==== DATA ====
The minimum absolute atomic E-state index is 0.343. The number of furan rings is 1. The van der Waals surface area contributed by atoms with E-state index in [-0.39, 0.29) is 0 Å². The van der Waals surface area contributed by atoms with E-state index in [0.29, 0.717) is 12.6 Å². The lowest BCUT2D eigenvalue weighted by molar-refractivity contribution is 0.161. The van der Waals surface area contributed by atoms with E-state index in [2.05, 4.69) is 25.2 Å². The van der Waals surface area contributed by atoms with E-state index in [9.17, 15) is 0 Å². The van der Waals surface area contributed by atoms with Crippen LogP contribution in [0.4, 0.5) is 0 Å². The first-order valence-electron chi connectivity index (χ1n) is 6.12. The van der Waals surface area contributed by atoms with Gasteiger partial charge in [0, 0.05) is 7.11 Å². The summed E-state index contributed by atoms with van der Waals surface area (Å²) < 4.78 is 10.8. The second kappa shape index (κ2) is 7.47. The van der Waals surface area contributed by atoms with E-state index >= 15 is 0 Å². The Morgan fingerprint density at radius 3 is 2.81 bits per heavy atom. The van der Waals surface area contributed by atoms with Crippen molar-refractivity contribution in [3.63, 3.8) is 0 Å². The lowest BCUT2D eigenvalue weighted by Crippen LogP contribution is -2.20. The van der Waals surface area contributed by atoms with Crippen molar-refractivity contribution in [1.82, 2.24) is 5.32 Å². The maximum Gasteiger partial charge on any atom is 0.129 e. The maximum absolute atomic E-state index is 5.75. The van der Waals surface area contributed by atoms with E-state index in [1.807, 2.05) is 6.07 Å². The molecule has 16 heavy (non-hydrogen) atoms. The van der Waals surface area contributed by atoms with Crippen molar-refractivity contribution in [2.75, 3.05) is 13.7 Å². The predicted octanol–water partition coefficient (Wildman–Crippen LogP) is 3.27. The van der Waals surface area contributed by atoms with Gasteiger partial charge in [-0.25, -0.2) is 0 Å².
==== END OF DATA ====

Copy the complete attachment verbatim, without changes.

The minimum absolute atomic E-state index is 0.343. The number of furan rings is 1. The van der Waals surface area contributed by atoms with E-state index in [-0.39, 0.29) is 0 Å². The van der Waals surface area contributed by atoms with E-state index in [0.29, 0.717) is 12.6 Å². The lowest BCUT2D eigenvalue weighted by molar-refractivity contribution is 0.161. The van der Waals surface area contributed by atoms with E-state index in [2.05, 4.69) is 25.2 Å². The van der Waals surface area contributed by atoms with E-state index in [9.17, 15) is 0 Å². The van der Waals surface area contributed by atoms with Crippen LogP contribution in [0.4, 0.5) is 0 Å². The first-order valence-electron chi connectivity index (χ1n) is 6.12. The van der Waals surface area contributed by atoms with Gasteiger partial charge in [0, 0.05) is 7.11 Å². The summed E-state index contributed by atoms with van der Waals surface area (Å²) < 4.78 is 10.8. The second kappa shape index (κ2) is 7.47. The van der Waals surface area contributed by atoms with E-state index >= 15 is 0 Å². The Morgan fingerprint density at radius 3 is 2.81 bits per heavy atom. The van der Waals surface area contributed by atoms with Crippen molar-refractivity contribution in [3.63, 3.8) is 0 Å². The lowest BCUT2D eigenvalue weighted by Crippen LogP contribution is -2.20. The van der Waals surface area contributed by atoms with Crippen molar-refractivity contribution in [1.82, 2.24) is 5.32 Å². The maximum Gasteiger partial charge on any atom is 0.129 e. The maximum absolute atomic E-state index is 5.75. The van der Waals surface area contributed by atoms with E-state index in [1.807, 2.05) is 6.07 Å². The molecule has 16 heavy (non-hydrogen) atoms. The van der Waals surface area contributed by atoms with Crippen molar-refractivity contribution in [2.75, 3.05) is 13.7 Å². The predicted octanol–water partition coefficient (Wildman–Crippen LogP) is 3.27. The van der Waals surface area contributed by atoms with Gasteiger partial charge in [-0.25, -0.2) is 0 Å².